Many business owners are in the middle of their business planning or budgeting process for 2012.
So, for those pressed for time, I’ll summarize a timely article by Richard Rumelt, adapted from his new book “Good Strategy/Bad Strategy: The Difference and Why It Matters”, and published in the McKinsey Quarterly.
Here are Rumelt’s 4 hallmarks of bad strategy.
1. Failure To Face The Problem
A strategy, according to Rumelt, is a response to a challenge. But if the challenge isn’t defined, it’s impossible to assess the quality of the strategy. And if you can’t do that you can’t reject it as bad or improve on it.
For example in 1979 International Harvester produced a Strategic Plan which was thorough and rich in detail. The overall direction was to increase share in each of their served markets while reducing costs.
Unfortunately the Plan didn’t address Harvester’s main problem – its inefficient work organization. This stemmed from grossly inefficient production facilities and the worst labour relations in US industry.
This problem could not be fixed by driving people to increase market share or by investing in new equipment. Harvester survived for a couple of years but began to collapse after a disastrous 6 month strike. The rest, as they say, is history.
2. Mistaking Goals For Strategy
Rumelt describes a CEO who had a plan to grow revenues 20% a year with profit margins of 20% or more.When asked how this aggressive plan would be achieved, the CEO replied “With the drive to succeed – by picking stretch goals and pushing until we get there”.
The CEO then quoted Jack Welch who said “We have found that by reaching for what appears to be the impossible, we often actually do the impossible.” But he had forgotten that Welch also said “If you don’t have a competitive advantage, don’t compete.”
Rumelt argues that a company needs a unique internal strength or an opportunity created by a change in the industry for this type of growth. Stretch goals and motivation alone are not enough.
He illustrates the inadequacy of this “push until we get there” type of thinking, by referring to the great pushes in the 1914-18 war. The troops who were slaughtered didn’t suffer from a lack of motivation – they suffered from a lack of competent, strategic leadership.
3. Bad Strategic Objectives
This can take the form of a long list of things to do – often labeled strategies or objectives. These lists result from planning sessions in which the focus is on doing a wide variety of things, not a few, key things.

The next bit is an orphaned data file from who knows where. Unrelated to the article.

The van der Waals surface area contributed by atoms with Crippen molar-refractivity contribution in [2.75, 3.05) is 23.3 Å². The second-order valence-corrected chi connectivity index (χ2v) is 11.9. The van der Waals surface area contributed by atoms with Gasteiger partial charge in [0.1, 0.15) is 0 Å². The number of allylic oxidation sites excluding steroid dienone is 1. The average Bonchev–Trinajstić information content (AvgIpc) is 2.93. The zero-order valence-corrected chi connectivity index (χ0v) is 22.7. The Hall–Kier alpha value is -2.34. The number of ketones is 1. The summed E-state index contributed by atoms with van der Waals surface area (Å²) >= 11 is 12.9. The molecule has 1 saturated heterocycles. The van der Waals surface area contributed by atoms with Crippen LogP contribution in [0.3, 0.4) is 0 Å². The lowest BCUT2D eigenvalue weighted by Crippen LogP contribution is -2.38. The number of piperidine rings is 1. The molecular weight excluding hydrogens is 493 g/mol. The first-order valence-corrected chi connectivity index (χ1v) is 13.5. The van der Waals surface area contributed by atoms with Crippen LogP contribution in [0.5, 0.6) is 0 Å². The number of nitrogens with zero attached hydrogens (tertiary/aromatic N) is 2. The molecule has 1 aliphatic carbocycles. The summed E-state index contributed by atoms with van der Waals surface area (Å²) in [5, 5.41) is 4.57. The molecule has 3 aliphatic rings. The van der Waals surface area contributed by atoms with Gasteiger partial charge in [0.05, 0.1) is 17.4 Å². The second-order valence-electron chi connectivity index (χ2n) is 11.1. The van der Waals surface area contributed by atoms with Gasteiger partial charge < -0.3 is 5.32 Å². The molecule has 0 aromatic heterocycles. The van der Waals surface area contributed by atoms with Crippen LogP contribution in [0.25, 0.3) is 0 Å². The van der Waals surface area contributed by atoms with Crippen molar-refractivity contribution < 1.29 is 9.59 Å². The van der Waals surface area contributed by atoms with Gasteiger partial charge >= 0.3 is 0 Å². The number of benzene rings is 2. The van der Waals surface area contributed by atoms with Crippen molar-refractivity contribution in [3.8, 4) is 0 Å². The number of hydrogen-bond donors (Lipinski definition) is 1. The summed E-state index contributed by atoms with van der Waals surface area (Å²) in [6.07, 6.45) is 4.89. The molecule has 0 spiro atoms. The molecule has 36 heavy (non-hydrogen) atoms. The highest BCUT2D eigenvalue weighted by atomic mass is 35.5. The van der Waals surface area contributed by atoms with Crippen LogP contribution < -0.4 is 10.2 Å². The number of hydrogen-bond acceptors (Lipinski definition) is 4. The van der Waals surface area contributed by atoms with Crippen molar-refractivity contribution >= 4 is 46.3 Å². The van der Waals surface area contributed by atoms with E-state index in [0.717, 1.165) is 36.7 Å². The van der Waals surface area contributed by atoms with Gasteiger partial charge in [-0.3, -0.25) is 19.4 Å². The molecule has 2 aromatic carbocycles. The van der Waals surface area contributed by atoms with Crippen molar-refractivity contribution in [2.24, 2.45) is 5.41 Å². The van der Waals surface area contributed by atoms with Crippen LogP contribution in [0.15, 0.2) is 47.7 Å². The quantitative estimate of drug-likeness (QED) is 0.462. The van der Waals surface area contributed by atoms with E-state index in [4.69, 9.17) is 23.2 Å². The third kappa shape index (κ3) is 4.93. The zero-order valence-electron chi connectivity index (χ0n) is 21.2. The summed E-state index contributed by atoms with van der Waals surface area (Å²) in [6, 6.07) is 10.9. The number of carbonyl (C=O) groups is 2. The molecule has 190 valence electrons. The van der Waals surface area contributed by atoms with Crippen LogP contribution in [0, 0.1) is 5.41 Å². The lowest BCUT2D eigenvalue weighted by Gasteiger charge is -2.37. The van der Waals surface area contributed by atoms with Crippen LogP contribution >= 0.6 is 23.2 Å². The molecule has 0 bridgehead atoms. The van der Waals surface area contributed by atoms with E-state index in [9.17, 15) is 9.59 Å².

Rumelt refers to the planning committee for a small city whose strategic plan contained 47 strategies and 178 action items. Action item number 122 was “create a strategic plan.”
Another type of weak strategic objective is one that is “blue sky”. It’s typically a restatement of the desired state of affairs or the challenge- and skips over the fact that no one knows how to get there.
Good strategy works by focusing energy and resources on a very few, pivotal objectives and builds a bridge between the critical challenge and action. Thus, the objectives a good strategy sets stand a good chance of being accomplished.
The final hallmark of bad strategy is a restatement of the obvious, combined with a generous sprinkling of buzzwords. Rumelt’s example is a retail bank which said “Our fundamental strategy is one of customer-centric intermediation.”
An intermediate is a company that accepts deposits and then lends the money – in other words, a bank. The buzz phrase “customer centric” could mean that they compete by offering better terms and service. But their policies didn’t reveal any distinction between it and other banks.
So “customer-centric intermediation” is pure fluff. Eliminate it and the bank’s fundamental strategy is being a bank.
5. My final words
In my next post I’ll finish summarizing the article and talk about why there is so much bad strategy.